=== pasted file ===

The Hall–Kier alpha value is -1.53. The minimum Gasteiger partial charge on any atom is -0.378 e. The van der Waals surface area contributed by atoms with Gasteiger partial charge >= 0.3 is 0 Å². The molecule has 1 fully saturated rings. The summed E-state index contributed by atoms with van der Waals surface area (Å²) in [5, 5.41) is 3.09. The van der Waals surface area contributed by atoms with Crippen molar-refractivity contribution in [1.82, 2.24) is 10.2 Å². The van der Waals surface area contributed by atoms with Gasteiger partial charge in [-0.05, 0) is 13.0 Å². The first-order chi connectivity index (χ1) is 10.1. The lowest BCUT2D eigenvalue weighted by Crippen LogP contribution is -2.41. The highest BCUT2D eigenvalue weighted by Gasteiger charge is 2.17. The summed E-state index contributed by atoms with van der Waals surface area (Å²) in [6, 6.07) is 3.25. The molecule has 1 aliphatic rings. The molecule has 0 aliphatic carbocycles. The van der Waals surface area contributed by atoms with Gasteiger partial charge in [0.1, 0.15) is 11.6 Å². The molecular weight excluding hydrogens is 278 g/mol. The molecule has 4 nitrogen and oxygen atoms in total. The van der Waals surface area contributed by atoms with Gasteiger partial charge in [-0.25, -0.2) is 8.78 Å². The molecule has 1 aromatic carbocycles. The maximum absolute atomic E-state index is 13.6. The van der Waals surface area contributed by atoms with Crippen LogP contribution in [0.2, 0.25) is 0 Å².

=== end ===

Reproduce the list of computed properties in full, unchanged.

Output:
The Hall–Kier alpha value is -1.53. The minimum Gasteiger partial charge on any atom is -0.378 e. The van der Waals surface area contributed by atoms with Gasteiger partial charge >= 0.3 is 0 Å². The molecule has 1 fully saturated rings. The summed E-state index contributed by atoms with van der Waals surface area (Å²) in [5, 5.41) is 3.09. The van der Waals surface area contributed by atoms with Crippen molar-refractivity contribution in [1.82, 2.24) is 10.2 Å². The van der Waals surface area contributed by atoms with Gasteiger partial charge in [-0.05, 0) is 13.0 Å². The first-order chi connectivity index (χ1) is 10.1. The lowest BCUT2D eigenvalue weighted by Crippen LogP contribution is -2.41. The highest BCUT2D eigenvalue weighted by Gasteiger charge is 2.17. The summed E-state index contributed by atoms with van der Waals surface area (Å²) in [6, 6.07) is 3.25. The molecule has 1 aliphatic rings. The molecule has 0 aliphatic carbocycles. The van der Waals surface area contributed by atoms with Gasteiger partial charge in [0.1, 0.15) is 11.6 Å². The molecular weight excluding hydrogens is 278 g/mol. The molecule has 4 nitrogen and oxygen atoms in total. The van der Waals surface area contributed by atoms with Gasteiger partial charge in [-0.25, -0.2) is 8.78 Å². The molecule has 1 aromatic carbocycles. The maximum absolute atomic E-state index is 13.6. The van der Waals surface area contributed by atoms with Crippen LogP contribution in [0.2, 0.25) is 0 Å².